After Superior Court Judge Gail Dekreon calls his name, Brandon's demeanor and movements change. His self-pity and fear disappear behind a quick and confident step, perhaps meant to suggest that he's doing just fine. His lawyer, Stephen Rosen, barely makes eye contact with him, then turns to the judge and requests a continuance. Brandon shifts his weight back and forth, unsuccessfully tries to smooth the wrinkles in his shirt, and clasps his hands behind his back, as if they're already in cuffs.

He seems to be holding his breath, and finally Judge Dekreon nods. The next court date will be Friday, September 26, at 2:30 p.m. "You can sleep in," she tells Brandon with a smile.

In the back of the courtroom, the recently arrived Monzon smiles, too.

As they exit the courthouse into the warming August morning, Brandon and Monzon are walking hand in hand. They decide to grab some food at the McDonald's next door, and invite the reporter along.

By the time Brandon has ordered Southern-style chicken biscuits and chosen a rickety, isolated table at the back of the restaurant, his relief at retaining his freedom seems to have given way to self-criticism. He stares at the wobbling table, then says with a smirk, "I can relate." He picks uninterestedly at his food, mulling over whether he wants to be part of a newspaper story that would reveal the uncomfortable details of his relapse, but which could also help others more fully understand the dangers of meth.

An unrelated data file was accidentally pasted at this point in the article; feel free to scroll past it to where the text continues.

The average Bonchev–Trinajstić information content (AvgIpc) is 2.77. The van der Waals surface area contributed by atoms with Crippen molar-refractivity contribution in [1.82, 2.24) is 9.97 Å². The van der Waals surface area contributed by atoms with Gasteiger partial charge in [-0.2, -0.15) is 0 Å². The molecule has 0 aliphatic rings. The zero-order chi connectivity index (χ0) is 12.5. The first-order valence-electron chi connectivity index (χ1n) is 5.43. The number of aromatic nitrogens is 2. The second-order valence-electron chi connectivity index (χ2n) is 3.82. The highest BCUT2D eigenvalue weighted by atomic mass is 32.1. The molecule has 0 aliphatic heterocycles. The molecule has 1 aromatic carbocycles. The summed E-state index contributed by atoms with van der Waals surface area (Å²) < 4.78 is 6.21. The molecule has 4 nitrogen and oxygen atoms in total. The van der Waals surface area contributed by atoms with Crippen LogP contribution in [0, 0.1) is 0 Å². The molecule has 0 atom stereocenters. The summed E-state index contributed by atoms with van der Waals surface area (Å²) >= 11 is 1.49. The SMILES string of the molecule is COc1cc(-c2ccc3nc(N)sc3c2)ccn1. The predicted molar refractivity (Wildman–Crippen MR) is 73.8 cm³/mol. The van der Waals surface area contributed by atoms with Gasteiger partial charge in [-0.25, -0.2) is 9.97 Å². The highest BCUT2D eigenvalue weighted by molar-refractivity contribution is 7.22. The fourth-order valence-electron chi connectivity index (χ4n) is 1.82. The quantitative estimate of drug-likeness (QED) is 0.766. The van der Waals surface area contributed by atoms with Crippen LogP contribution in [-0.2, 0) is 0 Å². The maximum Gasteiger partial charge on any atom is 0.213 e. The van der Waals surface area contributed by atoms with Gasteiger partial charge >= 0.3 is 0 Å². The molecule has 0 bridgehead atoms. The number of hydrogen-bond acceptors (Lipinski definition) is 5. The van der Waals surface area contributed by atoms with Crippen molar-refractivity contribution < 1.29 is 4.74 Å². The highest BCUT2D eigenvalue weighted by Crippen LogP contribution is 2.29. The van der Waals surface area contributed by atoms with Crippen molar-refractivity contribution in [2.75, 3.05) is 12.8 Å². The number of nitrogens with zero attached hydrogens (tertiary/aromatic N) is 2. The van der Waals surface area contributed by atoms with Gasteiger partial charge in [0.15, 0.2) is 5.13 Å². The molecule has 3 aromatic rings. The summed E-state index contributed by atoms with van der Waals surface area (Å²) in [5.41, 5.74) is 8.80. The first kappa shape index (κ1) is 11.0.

All the while, one of Brandon's cellphones — he has two, apparently — is buzzing with text messages. If this disturbs Monzon, it doesn't show on his boyishly handsome, lightly freckled face. Speaking in a lightning-fast Hispanic accent about his partner's weeks-at-a-time disappearances, be betrays no emotion. After a few months, he says, he simply got used to it. "I'm standing by him," he says softly.

At the end of the meal, Brandon gazes at the floor, and rocks his upper body back and forth. His brow is pinched in a way that suggests he is thinking hard. Suddenly his posture goes rigid and his expression turns stoic. "I'll do it," he says. "I'll do the story."